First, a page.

On July 11, almost 16 months after the start of our Border Wildlife Study, our trail cameras detected the first snake of the study — a Sonoran whipsnake (Masticophis bilineatus)!
Photo caption: A Sonoran whipsnake slithering down a fallen log (see left side of log).
The Sonoran whipsnake is a common species seen in the Sky Island region. These snakes are known for the periscoping behavior when hunting (see image 2).
While this might be the first snake we’ve photographed during the study, this doesn’t mean that the region is empty of snakes! It is only due to the nature of our remote cameras that we haven’t picked them up before.
Detecting any reptile with a remote camera is very tricky. Remote cameras rely on two sensors to determine when to take the photo: heat and motion. These cameras are optimized for large, warm-blooded mammals like deer. Birds are also commonly detected because of their fast movements and higher body temperatures. However, with reptiles, the heat sensor often overlooks them because their bodies are the same ambient temperature as their environment. So, the camera must rely on motion alone. This greatly reduces the chance that one will be photographed.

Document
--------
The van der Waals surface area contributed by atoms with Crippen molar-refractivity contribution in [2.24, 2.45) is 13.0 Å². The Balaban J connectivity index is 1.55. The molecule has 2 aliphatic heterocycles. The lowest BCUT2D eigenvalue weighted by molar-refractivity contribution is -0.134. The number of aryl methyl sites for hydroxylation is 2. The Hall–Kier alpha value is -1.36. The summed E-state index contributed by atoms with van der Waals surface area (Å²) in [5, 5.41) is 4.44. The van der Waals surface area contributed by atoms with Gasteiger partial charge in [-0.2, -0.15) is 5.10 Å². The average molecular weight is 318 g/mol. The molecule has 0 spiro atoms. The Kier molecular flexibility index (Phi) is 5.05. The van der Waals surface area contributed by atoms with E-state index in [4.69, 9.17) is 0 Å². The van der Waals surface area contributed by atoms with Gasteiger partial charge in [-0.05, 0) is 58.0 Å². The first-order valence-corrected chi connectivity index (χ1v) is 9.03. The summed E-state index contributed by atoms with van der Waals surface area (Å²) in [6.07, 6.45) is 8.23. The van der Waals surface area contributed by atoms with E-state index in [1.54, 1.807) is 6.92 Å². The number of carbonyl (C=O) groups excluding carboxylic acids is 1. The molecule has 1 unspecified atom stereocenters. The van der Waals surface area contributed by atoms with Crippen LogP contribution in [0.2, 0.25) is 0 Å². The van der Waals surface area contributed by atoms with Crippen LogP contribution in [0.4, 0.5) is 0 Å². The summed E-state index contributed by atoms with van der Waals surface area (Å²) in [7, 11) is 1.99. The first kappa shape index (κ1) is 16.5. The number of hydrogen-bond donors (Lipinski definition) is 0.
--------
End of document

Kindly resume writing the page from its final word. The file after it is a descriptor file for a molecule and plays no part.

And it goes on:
Photo caption: The snake lifts its head to survey its surroundings and look for prey (see right side of log).
Additionally, snakes are small, swift moving animals. Even if the camera can sense the motion, the reptile is often long gone, scampering into the long grass or under cover, by the time our tech snaps a picture.
We’ve detected several lizards over the course of the Border Wildlife Study, but the majority of these are basking on logs and rocks. This whipsnake was also detected on a fallen log, and I believe it is just luck that it happened to stick around long enough for us to see it!